Malnutrition is widespread and affects about one-third of humanity. Increasing production and consumption of vegetables is an obvious pathway to improve dietary diversity, nutrition and health. This chapter analyses how climate change is affecting vegetable production, with a special focus on the spread of insect pests and diseases. A thorough literature review was undertaken to assess current global vegetable production, the factors that affect the spread of diseases and insect pests, the implications caused by climate change, and how some of these constraints can be overcome. This study found that climate change combined with globalization, increased human mobility, and pathogen and vector evolution has increased the spread of invasive plant pathogens and other species with high fertility and dispersal. The ability to transfer genes from wild relatives into cultivated elite varieties accelerates the development of novel vegetable varieties. World Vegetable Center breeders have embarked on breeding for multiple disease resistance against a few important pathogens of global relevance and with large evolutionary potential, such as chili anthracnose and tomato bacterial wilt. The practical implications of this are that agronomic practices that enhance microbial diversity may suppress emerging plant pathogens through biological control. Grafting can effectively control soil-borne diseases and overcome abiotic stress. Biopesticides and natural enemies either alone or in combination can play a significant role in sustainable pathogen and insect pest management in vegetable production system. This chapter highlights the importance of integrated disease and pest management and the use of diverse production systems for enhanced resilience and sustainability of highly vulnerable, uniform cropping systems.

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Article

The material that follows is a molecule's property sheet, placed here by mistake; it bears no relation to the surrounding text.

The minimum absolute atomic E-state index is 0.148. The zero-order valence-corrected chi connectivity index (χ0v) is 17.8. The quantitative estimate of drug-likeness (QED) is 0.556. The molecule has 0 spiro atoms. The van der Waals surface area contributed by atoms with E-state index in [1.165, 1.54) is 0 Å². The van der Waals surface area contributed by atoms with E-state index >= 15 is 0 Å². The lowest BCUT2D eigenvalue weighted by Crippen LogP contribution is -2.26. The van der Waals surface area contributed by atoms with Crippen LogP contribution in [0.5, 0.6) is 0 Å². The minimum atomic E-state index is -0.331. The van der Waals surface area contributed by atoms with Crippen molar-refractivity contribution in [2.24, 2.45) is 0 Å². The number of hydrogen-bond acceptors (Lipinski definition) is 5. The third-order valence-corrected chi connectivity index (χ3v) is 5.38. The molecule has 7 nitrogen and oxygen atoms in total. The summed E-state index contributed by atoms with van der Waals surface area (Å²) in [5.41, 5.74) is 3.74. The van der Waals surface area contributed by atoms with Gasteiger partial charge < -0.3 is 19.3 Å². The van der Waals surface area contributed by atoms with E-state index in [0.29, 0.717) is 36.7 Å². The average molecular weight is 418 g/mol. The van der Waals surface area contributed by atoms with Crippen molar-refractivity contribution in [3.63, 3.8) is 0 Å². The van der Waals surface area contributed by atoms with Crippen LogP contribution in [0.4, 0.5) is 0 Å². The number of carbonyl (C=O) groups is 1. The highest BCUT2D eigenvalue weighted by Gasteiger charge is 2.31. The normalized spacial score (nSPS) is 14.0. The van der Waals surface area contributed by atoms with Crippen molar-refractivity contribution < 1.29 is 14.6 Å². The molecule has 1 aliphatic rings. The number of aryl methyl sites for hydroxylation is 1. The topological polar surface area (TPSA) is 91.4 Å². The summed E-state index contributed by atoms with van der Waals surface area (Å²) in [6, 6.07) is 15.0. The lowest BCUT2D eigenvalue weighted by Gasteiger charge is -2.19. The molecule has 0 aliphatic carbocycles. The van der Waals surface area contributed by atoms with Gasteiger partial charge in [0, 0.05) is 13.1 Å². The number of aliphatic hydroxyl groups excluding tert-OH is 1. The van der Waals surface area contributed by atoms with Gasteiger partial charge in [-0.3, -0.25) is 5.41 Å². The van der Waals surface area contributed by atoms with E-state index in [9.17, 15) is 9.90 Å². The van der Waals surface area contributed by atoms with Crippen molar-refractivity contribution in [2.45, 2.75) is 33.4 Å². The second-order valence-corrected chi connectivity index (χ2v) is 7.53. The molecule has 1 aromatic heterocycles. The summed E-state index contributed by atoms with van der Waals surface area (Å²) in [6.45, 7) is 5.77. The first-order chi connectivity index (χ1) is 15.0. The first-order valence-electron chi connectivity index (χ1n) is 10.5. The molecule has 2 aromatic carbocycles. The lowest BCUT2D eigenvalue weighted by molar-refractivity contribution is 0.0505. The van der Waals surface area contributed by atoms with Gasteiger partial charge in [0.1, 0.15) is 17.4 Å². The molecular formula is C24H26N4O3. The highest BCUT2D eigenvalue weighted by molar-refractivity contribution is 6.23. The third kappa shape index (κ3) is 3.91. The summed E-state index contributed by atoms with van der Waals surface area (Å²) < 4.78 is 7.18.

Publication date: 1 April 1993

Patricia A. Knowles, Stephen J. Grove and Gregory M. Pickett

Examines the role of the mood state that one brings to a serviceencounter and its effect on behaviour. Provides a broad overview of bothmood effect and service encounter…

Abstract

Examines the role of the mood state that one brings to a service encounter and its effect on behaviour. Provides a broad overview of both mood effect and service encounter literature to arrive at a set of propositions linking the two. Offers implications for services marketers and directions for further research.

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Journal of Services Marketing, vol. 7 no. 4
Type: Research Article
ISSN: 0887-6045

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Book part
Publication date: 29 April 2019

Jean P. Shipman

What sets health sciences librarians apart from other academic librarians when it comes to partnering with health-focused innovators? Do health-related innovators have…

Abstract

What sets health sciences librarians apart from other academic librarians when it comes to partnering with health-focused innovators? Do health-related innovators have different information needs or space requirements? This chapter illustrates some of the major issues and topics health sciences librarians consider as they offer information services to entrepreneurs and innovators. Health sciences innovators must be aware of relevant policies and laws such as HIPAA, the Health Insurance Portability and Accountability Act of 1996. They also need to meet federal safety regulations required by the Food and Drug Administration; moreover, device materials must be biocompatible. Those developing therapeutic games and apps in this arena need to ensure their products are supported by current literature and scientific evidence. In many cases, these new technologies require clinical trials and testing to ensure their safety and efficacy. Health sciences librarians guide innovators to relevant resources, knowledge, and experts on these and other topics. This navigator role is extremely valuable to students, who may not understand the healthcare landscape and its processes. Additionally, librarians assist innovators with identifying dissemination venues for their scholarly output. They provide instruction and guidance on how to write and tailor conference proposals to meet specific professional association criteria. A retired health sciences library director shares her experiences. Tips and lessons learned are highlighted so others may gain an understanding of the unique information needs of health innovators.

Details

Supporting Entrepreneurship and Innovation
Type: Book
ISBN: 978-1-78973-206-1